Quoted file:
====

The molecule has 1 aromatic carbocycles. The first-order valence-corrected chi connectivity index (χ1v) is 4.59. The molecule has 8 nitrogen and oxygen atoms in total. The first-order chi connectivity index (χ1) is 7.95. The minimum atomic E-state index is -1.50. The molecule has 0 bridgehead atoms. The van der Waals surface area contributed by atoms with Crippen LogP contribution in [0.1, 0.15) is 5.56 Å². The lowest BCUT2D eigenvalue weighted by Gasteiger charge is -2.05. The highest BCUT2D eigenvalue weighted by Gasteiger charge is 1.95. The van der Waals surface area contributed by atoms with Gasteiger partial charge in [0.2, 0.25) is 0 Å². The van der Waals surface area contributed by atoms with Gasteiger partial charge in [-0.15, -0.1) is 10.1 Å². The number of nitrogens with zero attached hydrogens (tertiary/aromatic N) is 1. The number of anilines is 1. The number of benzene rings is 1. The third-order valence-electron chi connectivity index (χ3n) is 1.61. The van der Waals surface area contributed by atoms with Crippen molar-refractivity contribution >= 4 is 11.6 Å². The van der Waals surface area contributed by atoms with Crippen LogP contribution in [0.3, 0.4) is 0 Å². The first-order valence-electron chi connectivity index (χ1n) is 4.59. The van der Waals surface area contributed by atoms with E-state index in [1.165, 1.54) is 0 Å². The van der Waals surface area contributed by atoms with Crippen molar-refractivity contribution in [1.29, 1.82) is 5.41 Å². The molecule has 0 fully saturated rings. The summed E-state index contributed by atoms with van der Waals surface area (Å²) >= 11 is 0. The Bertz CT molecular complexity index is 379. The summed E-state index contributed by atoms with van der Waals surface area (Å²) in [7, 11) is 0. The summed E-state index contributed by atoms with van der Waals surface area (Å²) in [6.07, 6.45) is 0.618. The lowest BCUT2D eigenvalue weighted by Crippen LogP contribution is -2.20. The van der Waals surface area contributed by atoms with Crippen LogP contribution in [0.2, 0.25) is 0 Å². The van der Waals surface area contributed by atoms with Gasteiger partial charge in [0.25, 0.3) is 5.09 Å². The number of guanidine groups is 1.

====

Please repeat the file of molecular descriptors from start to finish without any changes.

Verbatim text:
The molecule has 1 aromatic carbocycles. The first-order valence-corrected chi connectivity index (χ1v) is 4.59. The molecule has 8 nitrogen and oxygen atoms in total. The first-order chi connectivity index (χ1) is 7.95. The minimum atomic E-state index is -1.50. The molecule has 0 bridgehead atoms. The van der Waals surface area contributed by atoms with Crippen LogP contribution in [0.1, 0.15) is 5.56 Å². The lowest BCUT2D eigenvalue weighted by Gasteiger charge is -2.05. The highest BCUT2D eigenvalue weighted by Gasteiger charge is 1.95. The van der Waals surface area contributed by atoms with Gasteiger partial charge in [0.2, 0.25) is 0 Å². The van der Waals surface area contributed by atoms with Gasteiger partial charge in [-0.15, -0.1) is 10.1 Å². The number of nitrogens with zero attached hydrogens (tertiary/aromatic N) is 1. The number of anilines is 1. The number of benzene rings is 1. The third-order valence-electron chi connectivity index (χ3n) is 1.61. The van der Waals surface area contributed by atoms with Crippen molar-refractivity contribution >= 4 is 11.6 Å². The van der Waals surface area contributed by atoms with Crippen LogP contribution in [0.3, 0.4) is 0 Å². The first-order valence-electron chi connectivity index (χ1n) is 4.59. The van der Waals surface area contributed by atoms with E-state index in [1.165, 1.54) is 0 Å². The van der Waals surface area contributed by atoms with Crippen molar-refractivity contribution in [1.29, 1.82) is 5.41 Å². The molecule has 0 fully saturated rings. The summed E-state index contributed by atoms with van der Waals surface area (Å²) >= 11 is 0. The Bertz CT molecular complexity index is 379. The summed E-state index contributed by atoms with van der Waals surface area (Å²) in [7, 11) is 0. The summed E-state index contributed by atoms with van der Waals surface area (Å²) in [6.07, 6.45) is 0.618. The lowest BCUT2D eigenvalue weighted by Crippen LogP contribution is -2.20. The van der Waals surface area contributed by atoms with Crippen LogP contribution in [0.2, 0.25) is 0 Å². The van der Waals surface area contributed by atoms with Gasteiger partial charge in [0.25, 0.3) is 5.09 Å². The number of guanidine groups is 1.